ASIC approves AFCA rules change

ASIC has approved changes to the Australian Financial Complaints Authority rules for legacy complaints.

The ASIC approval gives effect to the AFCA authorisation condition introduced by the government earlier this year.

Under the government's additional condition, AFCA is now required to provide access to the AFCA scheme for consumers and small businesses harmed by financial misconduct as far back as January 2008.

AFCA will be able to deal with certain complaints about misconduct which it could not previously deal with.

AFCA's new rules require that an eligible legacy complaint relates to a compulsory member of the AFCA scheme, is not an excluded complaint and is made during the lodgement period between July 1 2019 and June 30 2020.

ASIC has an oversight role over AFCA but the scheme is independent and has its own internal processes for the management of complaints. ASIC has no role in individual complaints handling under the AFCA scheme and will not intervene in AFCA's decision making.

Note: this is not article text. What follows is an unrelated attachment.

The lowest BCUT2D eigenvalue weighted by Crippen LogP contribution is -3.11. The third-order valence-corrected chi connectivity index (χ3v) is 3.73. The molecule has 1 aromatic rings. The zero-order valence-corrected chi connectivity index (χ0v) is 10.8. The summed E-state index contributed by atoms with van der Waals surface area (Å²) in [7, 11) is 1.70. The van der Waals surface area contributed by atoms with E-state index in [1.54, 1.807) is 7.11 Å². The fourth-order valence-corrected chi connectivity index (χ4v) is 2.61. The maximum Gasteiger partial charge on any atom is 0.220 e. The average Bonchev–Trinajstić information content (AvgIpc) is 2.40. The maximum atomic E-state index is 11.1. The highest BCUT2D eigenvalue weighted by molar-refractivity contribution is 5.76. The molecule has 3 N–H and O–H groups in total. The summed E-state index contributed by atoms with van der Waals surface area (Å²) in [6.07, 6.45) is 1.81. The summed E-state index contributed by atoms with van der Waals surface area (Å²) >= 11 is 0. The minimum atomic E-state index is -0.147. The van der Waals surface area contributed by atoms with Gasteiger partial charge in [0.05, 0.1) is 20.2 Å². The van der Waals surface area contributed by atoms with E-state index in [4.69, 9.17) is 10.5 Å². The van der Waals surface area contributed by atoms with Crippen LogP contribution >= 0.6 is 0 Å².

AFCA today welcomed ASIC's announcement that it had approved the changes.

AFCA chief ombudsman and chief executive David Locke said: "AFCA's ability to consider legacy complaints dating back to 2008 provides people with the opportunity to now have their matters independently reviewed."

AFCA has already identified thousands of complaints that could possibly be made to AFCA, he added.

Locke said that those complaints were lodged but deemed outside the jurisdiction of the current AFCA scheme.

"However, there will also be many matters that were never lodged with the Financial Ombudsman Service, the Credit and Investments Ombudsman or the Superannuation Complaints Tribunal that may now be brought to us," Locke added.

"We also expect that these matters are likely to be highly complex, and further complicated by the number of years that have passed since the issue occurred."

AFCA will still refer complaints back to firms for resolution, Locke said.

"It is our expectation that firms will proactively resolve these legacy matters themselves where possible, as part of their commitment to justly remediate the misconduct of the past and meet the community's expectations of fairness," he said.

"Where firms are unable to satisfactorily resolve the complaints, AFCA will start investigating these matters from 1 October 2019."

Read more: AFCAASICAustralian Financial Complaints AuthorityDavid Locke
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